Governments also have been strong advocates of green building initiatives, often leading by example in the adoption of standards such as LEED and Energy Star. For instance the U.S. General Services Administration (GSA), which is essentially the federal government’s landlord and one of the largest landlords in the United States, has mandated that, in all but a few exceptions, new federal leases must be in Energy Star-rated buildings. Additionally, more than 400 U.S. cities, counties, states and federal agencies have implemented policies either supporting or mandating LEED standards for new or renovated government facilities. Because governments themselves are some of the largest commercial tenants in the United States, these policies create a strong economic incentive for developers and landlords to pursue green building practices.
Real estate investors, particularly large institutions such as public pension funds and sovereign wealth funds, are also increasingly adopting investment policies that incorporate environmental, social and governance (ESG) considerations into investment decision making. In real estate, green building policies are a large component of ESG considerations. Fund managers and real estate operators who wish to invest capital on behalf of these large institutions must often adopt their own ESG policies, thereby reinforcing the overall industry trend towards sustainability.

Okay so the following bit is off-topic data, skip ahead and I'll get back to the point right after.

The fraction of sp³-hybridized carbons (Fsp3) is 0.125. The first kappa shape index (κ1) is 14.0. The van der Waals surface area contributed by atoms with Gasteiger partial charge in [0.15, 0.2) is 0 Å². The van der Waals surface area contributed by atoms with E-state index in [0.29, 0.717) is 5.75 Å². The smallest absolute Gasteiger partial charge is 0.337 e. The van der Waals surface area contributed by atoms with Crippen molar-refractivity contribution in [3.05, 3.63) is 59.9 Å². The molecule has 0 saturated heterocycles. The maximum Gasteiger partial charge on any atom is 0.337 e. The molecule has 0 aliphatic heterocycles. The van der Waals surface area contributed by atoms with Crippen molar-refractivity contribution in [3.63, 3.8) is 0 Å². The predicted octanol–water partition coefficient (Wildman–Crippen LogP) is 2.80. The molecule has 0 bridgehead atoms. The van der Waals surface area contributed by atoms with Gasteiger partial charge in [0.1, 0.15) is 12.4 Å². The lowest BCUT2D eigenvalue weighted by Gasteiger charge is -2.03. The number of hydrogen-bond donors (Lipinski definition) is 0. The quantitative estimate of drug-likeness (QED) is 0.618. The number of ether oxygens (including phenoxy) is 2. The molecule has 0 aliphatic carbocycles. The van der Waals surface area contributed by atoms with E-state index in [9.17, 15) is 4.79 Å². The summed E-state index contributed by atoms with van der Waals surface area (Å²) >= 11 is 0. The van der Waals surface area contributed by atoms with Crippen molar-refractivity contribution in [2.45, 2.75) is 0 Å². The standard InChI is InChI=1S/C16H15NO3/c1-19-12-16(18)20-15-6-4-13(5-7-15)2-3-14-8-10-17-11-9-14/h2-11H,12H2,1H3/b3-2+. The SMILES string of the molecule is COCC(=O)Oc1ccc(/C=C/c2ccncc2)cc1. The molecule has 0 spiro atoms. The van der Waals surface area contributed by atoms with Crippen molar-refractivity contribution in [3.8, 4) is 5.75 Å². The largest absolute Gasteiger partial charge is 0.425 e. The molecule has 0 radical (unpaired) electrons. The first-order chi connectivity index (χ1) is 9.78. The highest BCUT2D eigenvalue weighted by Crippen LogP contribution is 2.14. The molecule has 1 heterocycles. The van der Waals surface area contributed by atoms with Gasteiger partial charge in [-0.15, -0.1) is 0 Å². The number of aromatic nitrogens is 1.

There’s a common perception that green building initiatives are costly to implement, and therefore may reduce profits for developers, landlords and investors. There’s certainly some truth to this; the most environmentally friendly building materials aren’t necessarily the cheapest, and adding systems to support green initiatives will likely require increased capital expenditures to implement. For buildings that seek LEED certification, even the certification process itself is expensive. Certification fees can exceed more than $1 million for a large project and tend to average around 2 percent of a construction project’s total cost.6 For a developer fighting to protect profit margins, that extra 2 percent isn’t unsubstantial.